Amsterdam-based KPNQwest NV is to be sold in parts after AT&T first withdrew a USD200m bid for the company, then a €100m bid for its European network (excluding the central European network, acquired with Global TeleSystems in March).
After its failed joint venture with BT, AT&T wants to assemble its own European network, but needed time for due diligence beyond the end-June deadline, when funds to keep the system live ran out.
KPNQwest was founded in 1998 by Dutch incumbent KPN Telecom and US local carrier Qwest Communi-cations (each own about 40%). It spent €1bn building Europe's largest datacoms network, which spans 25,000km between 60 cities in 18 countries and carries 40% of Europe's Internet traffic. But debt is €2bn and market value down from €42bn two years ago to under €20m.
In mid-May, both KPN and Qwest (which accounted for 43% of 2001 sales) stopped long-term funding. After they resigned from KPNQwest's supervisory board, it filed for protection from creditors 23 May, then bankruptcy on 31 May.
KPNQwest risked breaching covenants on a €525m credit facility for March's Global TeleSytems takeover from a banking syndicate, which demanded repayment of the €300m already drawn.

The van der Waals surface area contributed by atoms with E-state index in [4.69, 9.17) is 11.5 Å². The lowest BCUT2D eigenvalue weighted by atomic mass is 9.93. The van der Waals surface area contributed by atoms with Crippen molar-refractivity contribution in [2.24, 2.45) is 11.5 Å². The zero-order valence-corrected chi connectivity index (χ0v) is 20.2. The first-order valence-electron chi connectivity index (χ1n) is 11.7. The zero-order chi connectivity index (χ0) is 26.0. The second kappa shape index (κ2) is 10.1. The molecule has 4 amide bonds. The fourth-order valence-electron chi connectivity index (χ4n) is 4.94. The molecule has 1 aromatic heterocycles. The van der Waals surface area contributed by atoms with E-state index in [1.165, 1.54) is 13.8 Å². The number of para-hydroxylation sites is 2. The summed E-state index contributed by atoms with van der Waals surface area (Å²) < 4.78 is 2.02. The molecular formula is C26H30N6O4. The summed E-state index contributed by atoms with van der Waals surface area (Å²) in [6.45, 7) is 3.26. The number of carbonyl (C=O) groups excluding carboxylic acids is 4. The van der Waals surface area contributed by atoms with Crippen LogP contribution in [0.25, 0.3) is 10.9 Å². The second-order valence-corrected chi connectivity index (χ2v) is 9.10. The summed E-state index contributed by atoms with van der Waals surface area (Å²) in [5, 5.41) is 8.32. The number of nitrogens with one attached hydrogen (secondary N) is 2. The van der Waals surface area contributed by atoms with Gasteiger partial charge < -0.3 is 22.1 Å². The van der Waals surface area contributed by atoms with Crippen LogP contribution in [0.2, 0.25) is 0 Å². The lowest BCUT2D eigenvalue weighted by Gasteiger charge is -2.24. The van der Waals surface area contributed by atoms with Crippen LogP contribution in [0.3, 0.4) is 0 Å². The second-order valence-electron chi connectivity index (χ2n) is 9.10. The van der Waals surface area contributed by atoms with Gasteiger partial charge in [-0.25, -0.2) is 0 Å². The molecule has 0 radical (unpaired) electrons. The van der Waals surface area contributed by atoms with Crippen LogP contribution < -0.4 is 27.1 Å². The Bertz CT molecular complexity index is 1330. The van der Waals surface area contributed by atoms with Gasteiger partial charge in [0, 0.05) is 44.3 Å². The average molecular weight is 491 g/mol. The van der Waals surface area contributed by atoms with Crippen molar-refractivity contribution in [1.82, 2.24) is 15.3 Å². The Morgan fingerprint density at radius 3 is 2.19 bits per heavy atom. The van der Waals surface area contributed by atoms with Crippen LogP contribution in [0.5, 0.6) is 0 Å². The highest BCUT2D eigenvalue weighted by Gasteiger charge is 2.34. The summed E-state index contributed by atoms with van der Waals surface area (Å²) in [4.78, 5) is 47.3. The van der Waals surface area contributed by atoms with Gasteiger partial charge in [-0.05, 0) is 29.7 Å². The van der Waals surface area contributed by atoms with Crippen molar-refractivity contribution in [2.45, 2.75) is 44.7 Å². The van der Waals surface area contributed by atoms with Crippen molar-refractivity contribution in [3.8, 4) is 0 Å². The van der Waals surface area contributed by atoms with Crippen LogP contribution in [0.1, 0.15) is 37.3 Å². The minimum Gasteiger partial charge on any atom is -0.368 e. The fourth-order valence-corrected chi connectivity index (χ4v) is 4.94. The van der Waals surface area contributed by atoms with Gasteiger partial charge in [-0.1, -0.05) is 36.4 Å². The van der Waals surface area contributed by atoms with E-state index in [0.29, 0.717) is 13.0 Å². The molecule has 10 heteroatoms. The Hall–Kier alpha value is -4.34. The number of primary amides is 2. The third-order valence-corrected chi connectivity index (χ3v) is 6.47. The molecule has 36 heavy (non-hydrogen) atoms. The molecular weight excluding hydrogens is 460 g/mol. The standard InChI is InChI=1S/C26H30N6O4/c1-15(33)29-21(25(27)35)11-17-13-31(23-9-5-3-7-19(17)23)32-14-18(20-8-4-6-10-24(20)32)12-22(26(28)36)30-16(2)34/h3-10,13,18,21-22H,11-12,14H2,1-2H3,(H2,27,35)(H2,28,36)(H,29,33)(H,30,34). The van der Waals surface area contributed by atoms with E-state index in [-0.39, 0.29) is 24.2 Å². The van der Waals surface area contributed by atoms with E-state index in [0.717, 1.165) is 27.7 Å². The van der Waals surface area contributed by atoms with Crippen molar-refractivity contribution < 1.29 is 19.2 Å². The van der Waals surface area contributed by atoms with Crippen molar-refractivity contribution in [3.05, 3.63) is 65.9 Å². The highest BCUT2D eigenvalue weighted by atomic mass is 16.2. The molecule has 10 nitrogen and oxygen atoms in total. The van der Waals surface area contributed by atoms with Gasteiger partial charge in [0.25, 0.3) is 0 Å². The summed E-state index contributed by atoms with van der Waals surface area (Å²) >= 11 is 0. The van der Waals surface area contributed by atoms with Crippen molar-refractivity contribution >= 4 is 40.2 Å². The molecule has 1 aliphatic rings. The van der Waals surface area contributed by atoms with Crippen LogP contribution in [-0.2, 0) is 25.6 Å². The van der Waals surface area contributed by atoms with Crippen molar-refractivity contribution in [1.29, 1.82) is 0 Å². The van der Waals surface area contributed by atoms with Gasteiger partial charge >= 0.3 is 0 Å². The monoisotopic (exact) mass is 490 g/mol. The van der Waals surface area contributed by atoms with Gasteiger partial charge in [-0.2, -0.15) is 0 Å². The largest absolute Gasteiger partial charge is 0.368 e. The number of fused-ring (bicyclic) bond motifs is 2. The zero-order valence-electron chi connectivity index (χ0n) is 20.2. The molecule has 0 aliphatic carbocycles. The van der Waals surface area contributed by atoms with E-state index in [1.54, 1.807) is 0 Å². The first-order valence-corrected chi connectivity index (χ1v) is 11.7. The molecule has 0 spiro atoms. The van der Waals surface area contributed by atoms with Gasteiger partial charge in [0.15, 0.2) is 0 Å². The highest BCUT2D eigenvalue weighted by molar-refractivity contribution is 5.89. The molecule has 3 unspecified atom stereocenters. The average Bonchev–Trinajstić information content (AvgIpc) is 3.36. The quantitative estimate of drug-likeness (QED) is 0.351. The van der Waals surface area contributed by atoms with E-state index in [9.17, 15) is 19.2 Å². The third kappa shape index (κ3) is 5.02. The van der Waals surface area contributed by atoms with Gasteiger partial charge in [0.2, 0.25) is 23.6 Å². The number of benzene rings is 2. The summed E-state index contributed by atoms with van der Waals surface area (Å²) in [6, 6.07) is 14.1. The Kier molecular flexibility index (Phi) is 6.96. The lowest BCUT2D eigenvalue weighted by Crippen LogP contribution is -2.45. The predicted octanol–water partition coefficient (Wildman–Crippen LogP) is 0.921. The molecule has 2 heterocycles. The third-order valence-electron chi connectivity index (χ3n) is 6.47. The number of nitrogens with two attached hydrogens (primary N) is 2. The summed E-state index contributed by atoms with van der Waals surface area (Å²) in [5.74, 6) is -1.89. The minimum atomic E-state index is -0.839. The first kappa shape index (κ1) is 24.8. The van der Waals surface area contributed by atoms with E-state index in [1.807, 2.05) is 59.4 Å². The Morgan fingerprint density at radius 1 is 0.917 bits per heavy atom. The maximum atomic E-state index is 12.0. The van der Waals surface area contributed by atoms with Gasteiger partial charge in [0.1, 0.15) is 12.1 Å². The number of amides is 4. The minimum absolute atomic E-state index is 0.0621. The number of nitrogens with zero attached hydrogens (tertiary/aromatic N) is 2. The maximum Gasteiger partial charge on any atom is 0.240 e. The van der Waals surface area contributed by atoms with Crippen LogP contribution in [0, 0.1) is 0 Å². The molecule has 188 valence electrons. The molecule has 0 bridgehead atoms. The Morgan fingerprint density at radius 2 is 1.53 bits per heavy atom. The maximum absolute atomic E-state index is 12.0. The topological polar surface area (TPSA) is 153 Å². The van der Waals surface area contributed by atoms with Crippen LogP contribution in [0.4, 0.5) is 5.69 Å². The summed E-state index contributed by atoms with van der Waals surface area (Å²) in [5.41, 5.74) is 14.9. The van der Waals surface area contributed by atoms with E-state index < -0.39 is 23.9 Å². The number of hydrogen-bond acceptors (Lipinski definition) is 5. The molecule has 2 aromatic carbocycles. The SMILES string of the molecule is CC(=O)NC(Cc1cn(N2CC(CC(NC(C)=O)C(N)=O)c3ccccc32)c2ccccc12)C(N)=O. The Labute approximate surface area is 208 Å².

On 11 June administrators collected most of the €20-25m needed to keep the network running until end-June while they sought to sell it and to give customers time to find alternative providers.
But on 17 June Alcatel demanded €15m of the €135m it is owed. The banks hold about €15m, but want guarantees they will get it back from asset sales before handing it over.
On 24 June KPN, which has been providing day-to-day funding, allied with other large user telcos to keep it running until at least 1 July. Shutdown jeopardises e-mail and Web access for 100,000 European business clients.
In May KPNQwest warned users to seek alternative service providers, so COLT, BT, Cable & Wireless, Level 3 Communications, WorldCom and Telia have all been inheriting customers (see panel).
Administrators hope to sell as much of the network in one chunk as possible. However, existing European operators are looking to fill gaps in their own networks. Bidders could include British Telecom, Colt, Cable & Wireless, Energis, Deutsche Telekom, Level 3 Communications, Infonet Sevices, Interoute, Verizon Communications, and Telefonica.